It lets you map an AIX device (an hdisk) to an XIV volume. Its a tool you don't want to live without.
In the example below you can see the hdisk number on the left,
but all the other information (volume size, number of paths, volume name, XIV host) all come from the XIV itself.
This is really useful information.
root@system] # xiv_devlist
Device Size Paths Vol Name Vol Id XIV Id XIV Host
/dev/hdisk26 204.0GB 6/6 PROD-3050 188 7802844 PROD-prd
/dev/hdisk27 42.9GB 6/6 PROD-3051 189 7802844 PROD-prd
In my next blog entries I will tell you about zoning and what fcs, fscsi and hdisk variable work best with XIV.
I will also share a great way to update them.
IBM has announced some new XIV power features while withdrawing others.
The changes are being made to simplify the ordering process while making the power choices more robust and better suited to client requirements.
So what changed?
This is pretty well an industry standard for Enterprise class disk.
The USA Announcement letter is here.
The Asia Pacific Announcement letter is here
The European Announcement letter is here.
I have no idea what this website is all about, but you have to love what they have they done with an XIV.
My favorite is the U2 model. With 2TB drives it can hold around 161 million minutes of music!
Plug that sucker into your iPod and put it on shuffle!!
The XIV GUI is all about simplicity. Its about taking tasks which on other products are difficult or time consuming, and either eliminating them, or making them as simple as possible.
But for those who like to issue commands via a command line interface (a CLI), the XIV also has a very rich CLI called XCLI.
If your familiar with the XCLI your hopefully aware that list commands can produce much more detailed output if the -x option is used (-x requests XML output).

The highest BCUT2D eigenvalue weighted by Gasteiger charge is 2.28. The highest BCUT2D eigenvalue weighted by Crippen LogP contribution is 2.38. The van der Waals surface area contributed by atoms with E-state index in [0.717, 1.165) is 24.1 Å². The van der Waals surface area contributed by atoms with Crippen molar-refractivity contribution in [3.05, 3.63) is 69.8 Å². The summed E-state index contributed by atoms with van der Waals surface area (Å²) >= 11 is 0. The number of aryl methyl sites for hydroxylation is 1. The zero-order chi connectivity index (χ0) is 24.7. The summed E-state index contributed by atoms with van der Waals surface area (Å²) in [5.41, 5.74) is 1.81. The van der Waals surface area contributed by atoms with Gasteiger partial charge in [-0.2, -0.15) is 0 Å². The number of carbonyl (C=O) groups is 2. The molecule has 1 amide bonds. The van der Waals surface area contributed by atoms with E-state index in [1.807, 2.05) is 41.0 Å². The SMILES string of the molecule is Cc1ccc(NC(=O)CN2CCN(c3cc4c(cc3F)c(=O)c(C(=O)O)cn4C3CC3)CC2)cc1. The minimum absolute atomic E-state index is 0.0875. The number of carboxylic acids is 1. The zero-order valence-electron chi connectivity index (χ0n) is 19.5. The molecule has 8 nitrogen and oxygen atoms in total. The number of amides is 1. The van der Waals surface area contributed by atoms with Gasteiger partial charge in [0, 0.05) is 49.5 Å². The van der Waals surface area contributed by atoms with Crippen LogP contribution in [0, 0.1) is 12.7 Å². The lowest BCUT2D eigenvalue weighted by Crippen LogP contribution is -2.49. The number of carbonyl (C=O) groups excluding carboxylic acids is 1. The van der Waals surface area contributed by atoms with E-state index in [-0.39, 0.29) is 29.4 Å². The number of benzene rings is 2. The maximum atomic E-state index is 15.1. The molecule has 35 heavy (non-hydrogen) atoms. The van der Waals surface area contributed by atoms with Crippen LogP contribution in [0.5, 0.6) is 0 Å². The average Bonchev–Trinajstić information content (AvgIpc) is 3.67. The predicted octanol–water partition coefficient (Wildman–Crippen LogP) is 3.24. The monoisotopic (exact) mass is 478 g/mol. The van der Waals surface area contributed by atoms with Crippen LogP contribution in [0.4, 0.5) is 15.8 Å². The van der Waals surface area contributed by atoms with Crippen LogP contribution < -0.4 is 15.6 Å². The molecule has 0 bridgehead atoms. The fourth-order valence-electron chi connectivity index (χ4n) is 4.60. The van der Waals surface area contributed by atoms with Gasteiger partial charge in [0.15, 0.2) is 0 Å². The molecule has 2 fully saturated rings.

So here is something you can try out.
If your XIV is on 10.2.1 firmware you can use the module_list -x command to display how much server memory each XIV module has.
If your XIV has 2 TB disks, you should find that you have 16 GB of server memory per module.
This means a 15 module machine has a whopping 240 GB of server RAM.
To be clear, I am not referring to this as 'cache' because a small portion (around 2.5 GB) of the RAM in each module is used by the modules internal Linux operating system.
This means that a 15 module XIV with 2 TB drives and 16 GB of server memory per module, has over 200 GB of cache.
As former Australian Prime Minister Paul Keating once said: "its a beautiful set of numbers"
<XCLIRETURN STATUS="SUCCESS" COMMAND_LINE="module_list -x">
<sdr_version value="SDR Package 46"/>
anthonyv 2000004B9K Tags:  ats ds8700 xiv ibm aix rob svc group ds5300 jackard ibmstorage 2 Comments 11,488 Views
So its that time of the month again. Rob Jackard from the ATS group does a fantastic job summarizing changes to the IBM Storage Support site
and you get all the benefit of his hard work (via me!).
So cast your eyes down the list and look for issues that may affect you....
(2010.08.21) AIX Support Lifecycle Notice- AIX 5.3 TL9 & TL10.
NOTE-1: After November 2010, IBM will no longer provide generally available fixes or interim fixes for new defects on systems at AIX 5300-09 (applies to all Service Packs within TL9). Sometime after May 1, 2011, IBM will no longer provide generally available fixes or interim fixes for new defects on systems at AIX 5300-10 (applies to all Service Packs within TL10).